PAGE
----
Iranian Americans, livid over Trump visa ban, to get their day in court

President Donald Trump’s attempts to impose a visa ban on a set of majority-Muslim countries has sparked unusual anger and activism among a wealthy, highly educated group that generally avoids U.S. politics: Iranian Americans.

Now, they’re about to get their day in court, winning the first chance to present in-person testimony against the travel ban. Leaders of groups fighting the travel restrictions plan to use the opportunity to detail how students, medical researchers and others coming to America from Iran could be disproportionately hurt by Trump’s executive order.

The testimony in Washington on Tuesday, allowed by U.S. District Court Judge Tanya Chutkan, is an important moment not just for the fate of one of Trump’s signature initiatives, but also for Iranian Americans stunned by a measure they say is illogical, counterproductive and outsized in its impact on their community.

“It was a dagger in my heart as someone of Iranian-American heritage,” said Cyrus Mehri, a civil rights attorney who is leading the litigation. “I really saw it as a flashpoint for this diaspora, over half a million strong, that has done so much to contribute to this country and is now in such danger of being potential scapegoats.”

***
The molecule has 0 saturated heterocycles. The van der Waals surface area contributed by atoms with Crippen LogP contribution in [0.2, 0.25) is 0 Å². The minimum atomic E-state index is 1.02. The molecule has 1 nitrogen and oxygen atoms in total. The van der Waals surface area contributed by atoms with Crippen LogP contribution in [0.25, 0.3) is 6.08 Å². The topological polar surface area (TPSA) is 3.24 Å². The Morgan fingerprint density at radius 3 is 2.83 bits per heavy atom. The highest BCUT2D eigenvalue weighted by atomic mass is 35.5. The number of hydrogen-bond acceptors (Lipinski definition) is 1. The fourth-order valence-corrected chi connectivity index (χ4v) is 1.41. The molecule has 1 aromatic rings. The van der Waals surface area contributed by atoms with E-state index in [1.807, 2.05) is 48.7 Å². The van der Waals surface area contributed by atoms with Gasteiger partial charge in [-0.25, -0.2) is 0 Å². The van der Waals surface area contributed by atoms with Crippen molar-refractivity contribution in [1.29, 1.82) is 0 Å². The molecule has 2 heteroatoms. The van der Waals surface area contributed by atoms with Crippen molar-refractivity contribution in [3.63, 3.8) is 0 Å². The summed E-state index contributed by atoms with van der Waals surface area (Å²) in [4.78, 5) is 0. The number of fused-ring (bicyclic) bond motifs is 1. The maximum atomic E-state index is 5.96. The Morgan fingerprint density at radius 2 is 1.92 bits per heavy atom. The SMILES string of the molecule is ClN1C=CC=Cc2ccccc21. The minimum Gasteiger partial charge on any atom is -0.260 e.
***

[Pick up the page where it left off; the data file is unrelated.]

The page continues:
A core part of Trump’s recent executive order aimed at limiting legal immigration was a temporary halt to the issuance of U.S. visas to citizens from Iran, Libya, Somalia, Sudan, Syria and Yemen. Over the past two years, Iranians received more than half of the U.S. visas issued to passport holders from those six countries, according to State Department figures.

The visa ban is on hold for now due to court rulings in Maryland and Hawaii that found Trump’s executive order — which also pauses refugee admissions — was likely unconstitutionally tainted by anti-Muslim bias. Both decisions are being appealed.

There are two Iran-related suits being heard this week. One was filed in February by advocacy groups, including the National Iranian American Council and the Public Affairs Alliance of Iranian Americans.

The plaintiffs include women planning weddings in the U.S. and trying to bring their parents from Iran, medical researchers concerned that if they return home to Iran they won’t be able to come back, and members of the LGBT community seeking refugee status because of anti-gay discrimination in Iran. Most are using pseudonyms in court papers because they fear retaliation from the U.S. government if identified. The leaders of the advocacy groups will be the ones testifying in court on Tuesday.

Trump administration lawyers objected to allowing live testimony, saying that written declarations were sufficient.